There are over dozen ways in which you can use yogurt. Here are a few simple suggestions where you can use yogurt – smoothies, parfaits, popsicles, frozen yogurt, Dips, Salad Dressings, marinating lamb or chicken, making curries, baking, desserts, labne, lassi, raita, cold soups. I use them even in the Coconut Chutney and this Pesto Dressing. My sour batch of yogurt was used to make this Masala Spiced Beet Lassi.
Making yogurt at home is a simple process; no special equipment (perhaps beside a thermometer) or vessels are required. However, don’t feel discouraged if you don’t get a smooth thick yogurt in your first attempt. The milk needs to be heated up to approx. 80-82 degrees C to kill any undesirable bacteria and then cooled to approx. 39-43 degrees C. Plain yogurt with active bacterial culture is added to the milk, temperature is maintained and it is set aside for 4-7 hours or over-night to ferment and set. A lot depends on the humidity and temperature of the place. During cool days I wrap the container in a kitchen towel or a regular towel. If the curds are still not set, I place the container (if using metal one) in warm bath till the curds are set. You may also heat the oven up to 50-60 degree, switch it off and keep the towel wrapped container in the oven overnight or till the milk is set.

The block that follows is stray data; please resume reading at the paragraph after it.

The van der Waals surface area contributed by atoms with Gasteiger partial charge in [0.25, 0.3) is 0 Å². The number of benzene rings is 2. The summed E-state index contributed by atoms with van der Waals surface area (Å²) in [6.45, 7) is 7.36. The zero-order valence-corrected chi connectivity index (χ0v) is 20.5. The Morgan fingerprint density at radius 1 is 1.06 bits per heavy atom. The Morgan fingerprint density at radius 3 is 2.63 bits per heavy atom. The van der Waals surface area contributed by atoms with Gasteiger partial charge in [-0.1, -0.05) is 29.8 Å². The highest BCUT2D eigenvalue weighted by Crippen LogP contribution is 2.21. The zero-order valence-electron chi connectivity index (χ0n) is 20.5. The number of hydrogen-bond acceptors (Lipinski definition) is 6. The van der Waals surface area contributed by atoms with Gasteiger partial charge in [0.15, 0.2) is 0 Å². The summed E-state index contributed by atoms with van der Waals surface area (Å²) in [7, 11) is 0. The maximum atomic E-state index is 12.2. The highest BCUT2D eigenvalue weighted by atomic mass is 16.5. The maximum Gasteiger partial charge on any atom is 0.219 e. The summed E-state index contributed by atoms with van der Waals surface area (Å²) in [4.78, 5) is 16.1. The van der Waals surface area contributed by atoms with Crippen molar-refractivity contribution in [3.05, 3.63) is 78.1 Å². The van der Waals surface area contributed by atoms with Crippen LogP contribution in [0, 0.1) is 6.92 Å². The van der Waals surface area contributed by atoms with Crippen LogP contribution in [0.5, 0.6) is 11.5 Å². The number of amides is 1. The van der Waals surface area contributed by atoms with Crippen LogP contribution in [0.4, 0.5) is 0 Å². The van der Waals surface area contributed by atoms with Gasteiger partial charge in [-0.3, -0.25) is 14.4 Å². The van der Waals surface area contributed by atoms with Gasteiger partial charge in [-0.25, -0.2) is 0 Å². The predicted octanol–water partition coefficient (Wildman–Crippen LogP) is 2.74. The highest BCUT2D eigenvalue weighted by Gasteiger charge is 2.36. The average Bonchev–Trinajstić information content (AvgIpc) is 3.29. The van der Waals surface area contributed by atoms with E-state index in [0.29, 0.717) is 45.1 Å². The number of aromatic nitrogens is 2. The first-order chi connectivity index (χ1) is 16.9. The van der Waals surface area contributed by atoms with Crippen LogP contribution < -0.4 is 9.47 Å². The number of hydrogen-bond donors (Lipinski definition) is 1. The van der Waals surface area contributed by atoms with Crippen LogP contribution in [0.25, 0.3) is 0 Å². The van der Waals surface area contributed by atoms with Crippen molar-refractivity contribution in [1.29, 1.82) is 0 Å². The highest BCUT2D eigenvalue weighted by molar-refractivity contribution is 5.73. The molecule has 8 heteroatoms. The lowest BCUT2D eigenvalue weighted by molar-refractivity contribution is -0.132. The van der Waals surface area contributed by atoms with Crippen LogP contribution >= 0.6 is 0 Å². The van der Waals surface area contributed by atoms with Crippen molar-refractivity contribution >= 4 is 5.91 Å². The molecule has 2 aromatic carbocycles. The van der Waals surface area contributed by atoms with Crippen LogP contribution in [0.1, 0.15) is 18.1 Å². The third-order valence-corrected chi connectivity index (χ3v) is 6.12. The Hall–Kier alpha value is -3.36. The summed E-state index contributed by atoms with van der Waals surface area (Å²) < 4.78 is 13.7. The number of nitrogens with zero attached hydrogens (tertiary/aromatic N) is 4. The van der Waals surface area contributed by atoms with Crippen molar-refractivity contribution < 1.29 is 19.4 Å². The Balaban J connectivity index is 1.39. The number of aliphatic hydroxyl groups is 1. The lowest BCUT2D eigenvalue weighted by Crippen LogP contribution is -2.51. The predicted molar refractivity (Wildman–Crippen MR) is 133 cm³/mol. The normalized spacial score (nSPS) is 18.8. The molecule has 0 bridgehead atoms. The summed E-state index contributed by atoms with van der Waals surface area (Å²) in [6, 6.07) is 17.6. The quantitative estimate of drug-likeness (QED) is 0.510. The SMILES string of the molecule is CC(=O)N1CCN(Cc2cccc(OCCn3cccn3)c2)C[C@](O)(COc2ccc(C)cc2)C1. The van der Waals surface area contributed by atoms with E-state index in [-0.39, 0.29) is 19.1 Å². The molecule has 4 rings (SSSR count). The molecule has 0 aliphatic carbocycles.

Here is the process with specified amount of ingredients to be used…
½ litre milk (pre-boiled)
2 tbsp commercial yogurt with active culture (I use Nestle or Amul or Mother Dairy depending on availability)
Heat the milk in a sauce pan and bring the milk to 80 degree C temperature.
Remove the pan and bring down the temperature to approx 40-42 degrees temperature. For those not having thermometer, the milk should feel warm on touch.
Transfer the milk in the container in which you intend to ferment/ set it.
Remove a little milk (3-4 tbsp approx) from the pan and mix in the yogurt. Beat till there are no lumps visible.
Gently pour and mix this mixture into the rest of the milk and cover the container with a lid. Wrap the container in a towel and let the milk ferment undisturbed for at least 4 hours.